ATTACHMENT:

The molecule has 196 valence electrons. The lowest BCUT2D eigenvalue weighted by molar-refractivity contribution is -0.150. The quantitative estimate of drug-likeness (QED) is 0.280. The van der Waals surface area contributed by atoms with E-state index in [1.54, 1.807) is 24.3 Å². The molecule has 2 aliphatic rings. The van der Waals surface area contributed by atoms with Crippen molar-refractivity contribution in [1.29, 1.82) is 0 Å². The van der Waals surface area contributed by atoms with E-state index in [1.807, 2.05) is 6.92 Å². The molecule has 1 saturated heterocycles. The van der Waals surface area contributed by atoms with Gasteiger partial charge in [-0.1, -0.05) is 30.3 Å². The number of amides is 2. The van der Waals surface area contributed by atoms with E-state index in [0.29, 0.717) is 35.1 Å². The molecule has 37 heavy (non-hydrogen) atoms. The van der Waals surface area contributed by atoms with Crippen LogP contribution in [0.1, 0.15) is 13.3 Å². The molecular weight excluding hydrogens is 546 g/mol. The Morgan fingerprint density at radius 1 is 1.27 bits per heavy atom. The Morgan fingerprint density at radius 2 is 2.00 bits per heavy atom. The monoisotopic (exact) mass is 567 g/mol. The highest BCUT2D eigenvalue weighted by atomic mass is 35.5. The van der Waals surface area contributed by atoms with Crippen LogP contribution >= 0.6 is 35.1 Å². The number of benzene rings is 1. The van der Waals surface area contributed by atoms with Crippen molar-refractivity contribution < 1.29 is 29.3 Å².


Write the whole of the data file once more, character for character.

The molecule has 196 valence electrons. The lowest BCUT2D eigenvalue weighted by molar-refractivity contribution is -0.150. The quantitative estimate of drug-likeness (QED) is 0.280. The van der Waals surface area contributed by atoms with E-state index in [1.54, 1.807) is 24.3 Å². The molecule has 2 aliphatic rings. The van der Waals surface area contributed by atoms with Crippen molar-refractivity contribution in [1.29, 1.82) is 0 Å². The van der Waals surface area contributed by atoms with E-state index in [1.807, 2.05) is 6.92 Å². The molecule has 1 saturated heterocycles. The van der Waals surface area contributed by atoms with Gasteiger partial charge in [-0.1, -0.05) is 30.3 Å². The number of amides is 2. The van der Waals surface area contributed by atoms with E-state index in [0.29, 0.717) is 35.1 Å². The molecule has 37 heavy (non-hydrogen) atoms. The van der Waals surface area contributed by atoms with Crippen LogP contribution in [0.1, 0.15) is 13.3 Å². The molecular weight excluding hydrogens is 546 g/mol. The Morgan fingerprint density at radius 1 is 1.27 bits per heavy atom. The Morgan fingerprint density at radius 2 is 2.00 bits per heavy atom. The monoisotopic (exact) mass is 567 g/mol. The highest BCUT2D eigenvalue weighted by atomic mass is 35.5. The van der Waals surface area contributed by atoms with Crippen LogP contribution >= 0.6 is 35.1 Å². The number of benzene rings is 1. The van der Waals surface area contributed by atoms with Crippen molar-refractivity contribution < 1.29 is 29.3 Å².